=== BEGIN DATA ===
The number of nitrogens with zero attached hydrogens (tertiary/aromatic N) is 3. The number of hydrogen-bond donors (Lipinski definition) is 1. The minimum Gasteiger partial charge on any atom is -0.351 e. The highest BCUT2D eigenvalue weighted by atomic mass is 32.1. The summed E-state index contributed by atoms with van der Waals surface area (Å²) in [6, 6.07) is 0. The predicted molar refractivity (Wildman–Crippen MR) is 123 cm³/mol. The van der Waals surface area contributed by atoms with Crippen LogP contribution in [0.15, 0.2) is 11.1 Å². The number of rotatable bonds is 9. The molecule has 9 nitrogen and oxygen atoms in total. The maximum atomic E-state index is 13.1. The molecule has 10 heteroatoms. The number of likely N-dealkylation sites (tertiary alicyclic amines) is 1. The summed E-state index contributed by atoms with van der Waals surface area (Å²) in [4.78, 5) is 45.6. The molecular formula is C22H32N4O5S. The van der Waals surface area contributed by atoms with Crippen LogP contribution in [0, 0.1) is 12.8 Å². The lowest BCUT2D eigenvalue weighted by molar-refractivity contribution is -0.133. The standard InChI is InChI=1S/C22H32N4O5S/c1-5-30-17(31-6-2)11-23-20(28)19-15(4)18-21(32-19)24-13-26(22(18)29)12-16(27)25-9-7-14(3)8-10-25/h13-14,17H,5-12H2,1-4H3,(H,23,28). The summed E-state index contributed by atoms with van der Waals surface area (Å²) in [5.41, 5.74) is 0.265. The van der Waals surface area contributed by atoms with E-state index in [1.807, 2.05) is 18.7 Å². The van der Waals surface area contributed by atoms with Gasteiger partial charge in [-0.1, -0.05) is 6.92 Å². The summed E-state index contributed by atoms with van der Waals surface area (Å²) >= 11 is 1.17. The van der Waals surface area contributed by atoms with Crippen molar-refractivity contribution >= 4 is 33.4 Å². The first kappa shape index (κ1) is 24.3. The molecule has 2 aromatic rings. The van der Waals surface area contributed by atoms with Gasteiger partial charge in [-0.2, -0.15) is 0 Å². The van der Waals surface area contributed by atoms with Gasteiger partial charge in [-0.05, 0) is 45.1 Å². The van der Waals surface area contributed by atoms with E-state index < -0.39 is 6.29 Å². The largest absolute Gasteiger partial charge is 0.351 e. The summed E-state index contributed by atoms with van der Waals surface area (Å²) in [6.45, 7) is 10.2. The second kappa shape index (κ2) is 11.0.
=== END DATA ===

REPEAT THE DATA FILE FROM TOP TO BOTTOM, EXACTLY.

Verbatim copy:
The number of nitrogens with zero attached hydrogens (tertiary/aromatic N) is 3. The number of hydrogen-bond donors (Lipinski definition) is 1. The minimum Gasteiger partial charge on any atom is -0.351 e. The highest BCUT2D eigenvalue weighted by atomic mass is 32.1. The summed E-state index contributed by atoms with van der Waals surface area (Å²) in [6, 6.07) is 0. The predicted molar refractivity (Wildman–Crippen MR) is 123 cm³/mol. The van der Waals surface area contributed by atoms with Crippen LogP contribution in [0.15, 0.2) is 11.1 Å². The number of rotatable bonds is 9. The molecule has 9 nitrogen and oxygen atoms in total. The maximum atomic E-state index is 13.1. The molecule has 10 heteroatoms. The number of likely N-dealkylation sites (tertiary alicyclic amines) is 1. The summed E-state index contributed by atoms with van der Waals surface area (Å²) in [4.78, 5) is 45.6. The molecular formula is C22H32N4O5S. The van der Waals surface area contributed by atoms with Crippen LogP contribution in [0, 0.1) is 12.8 Å². The lowest BCUT2D eigenvalue weighted by molar-refractivity contribution is -0.133. The standard InChI is InChI=1S/C22H32N4O5S/c1-5-30-17(31-6-2)11-23-20(28)19-15(4)18-21(32-19)24-13-26(22(18)29)12-16(27)25-9-7-14(3)8-10-25/h13-14,17H,5-12H2,1-4H3,(H,23,28). The summed E-state index contributed by atoms with van der Waals surface area (Å²) in [5.41, 5.74) is 0.265. The van der Waals surface area contributed by atoms with E-state index in [1.807, 2.05) is 18.7 Å². The van der Waals surface area contributed by atoms with Gasteiger partial charge in [-0.1, -0.05) is 6.92 Å². The summed E-state index contributed by atoms with van der Waals surface area (Å²) >= 11 is 1.17. The van der Waals surface area contributed by atoms with Crippen molar-refractivity contribution >= 4 is 33.4 Å². The first kappa shape index (κ1) is 24.3. The molecule has 2 aromatic rings. The van der Waals surface area contributed by atoms with Gasteiger partial charge in [-0.2, -0.15) is 0 Å². The van der Waals surface area contributed by atoms with Gasteiger partial charge in [-0.05, 0) is 45.1 Å². The van der Waals surface area contributed by atoms with E-state index < -0.39 is 6.29 Å². The largest absolute Gasteiger partial charge is 0.351 e. The summed E-state index contributed by atoms with van der Waals surface area (Å²) in [6.45, 7) is 10.2. The second kappa shape index (κ2) is 11.0.